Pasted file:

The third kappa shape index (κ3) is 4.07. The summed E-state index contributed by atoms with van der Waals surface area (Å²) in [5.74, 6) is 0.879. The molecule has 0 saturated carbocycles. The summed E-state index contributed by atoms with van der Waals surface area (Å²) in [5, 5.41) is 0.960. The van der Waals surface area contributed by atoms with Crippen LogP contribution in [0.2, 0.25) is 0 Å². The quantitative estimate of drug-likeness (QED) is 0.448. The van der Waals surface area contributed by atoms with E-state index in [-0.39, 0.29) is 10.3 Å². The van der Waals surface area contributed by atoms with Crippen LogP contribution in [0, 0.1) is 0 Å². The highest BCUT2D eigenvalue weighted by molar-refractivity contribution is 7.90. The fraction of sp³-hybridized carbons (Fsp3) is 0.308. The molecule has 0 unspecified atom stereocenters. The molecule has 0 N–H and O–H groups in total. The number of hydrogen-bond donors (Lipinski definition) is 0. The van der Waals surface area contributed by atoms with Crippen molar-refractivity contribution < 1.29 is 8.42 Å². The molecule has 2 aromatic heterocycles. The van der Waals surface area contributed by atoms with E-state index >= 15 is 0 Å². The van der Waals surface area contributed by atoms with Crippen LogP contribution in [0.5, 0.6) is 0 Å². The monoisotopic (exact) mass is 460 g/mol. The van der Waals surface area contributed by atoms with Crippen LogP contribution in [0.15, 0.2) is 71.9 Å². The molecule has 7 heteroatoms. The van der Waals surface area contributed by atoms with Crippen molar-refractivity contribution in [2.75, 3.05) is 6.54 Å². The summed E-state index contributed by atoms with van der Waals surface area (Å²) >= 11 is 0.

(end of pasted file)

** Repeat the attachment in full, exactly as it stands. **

The third kappa shape index (κ3) is 4.07. The summed E-state index contributed by atoms with van der Waals surface area (Å²) in [5.74, 6) is 0.879. The molecule has 0 saturated carbocycles. The summed E-state index contributed by atoms with van der Waals surface area (Å²) in [5, 5.41) is 0.960. The van der Waals surface area contributed by atoms with Crippen LogP contribution in [0.2, 0.25) is 0 Å². The quantitative estimate of drug-likeness (QED) is 0.448. The van der Waals surface area contributed by atoms with E-state index in [-0.39, 0.29) is 10.3 Å². The van der Waals surface area contributed by atoms with Crippen LogP contribution in [0, 0.1) is 0 Å². The highest BCUT2D eigenvalue weighted by molar-refractivity contribution is 7.90. The fraction of sp³-hybridized carbons (Fsp3) is 0.308. The molecule has 0 unspecified atom stereocenters. The molecule has 0 N–H and O–H groups in total. The number of hydrogen-bond donors (Lipinski definition) is 0. The van der Waals surface area contributed by atoms with Crippen molar-refractivity contribution < 1.29 is 8.42 Å². The molecule has 2 aromatic heterocycles. The van der Waals surface area contributed by atoms with E-state index >= 15 is 0 Å². The van der Waals surface area contributed by atoms with Crippen LogP contribution in [0.5, 0.6) is 0 Å². The monoisotopic (exact) mass is 460 g/mol. The van der Waals surface area contributed by atoms with Crippen LogP contribution in [0.15, 0.2) is 71.9 Å². The molecule has 7 heteroatoms. The van der Waals surface area contributed by atoms with Crippen molar-refractivity contribution in [2.75, 3.05) is 6.54 Å². The summed E-state index contributed by atoms with van der Waals surface area (Å²) >= 11 is 0.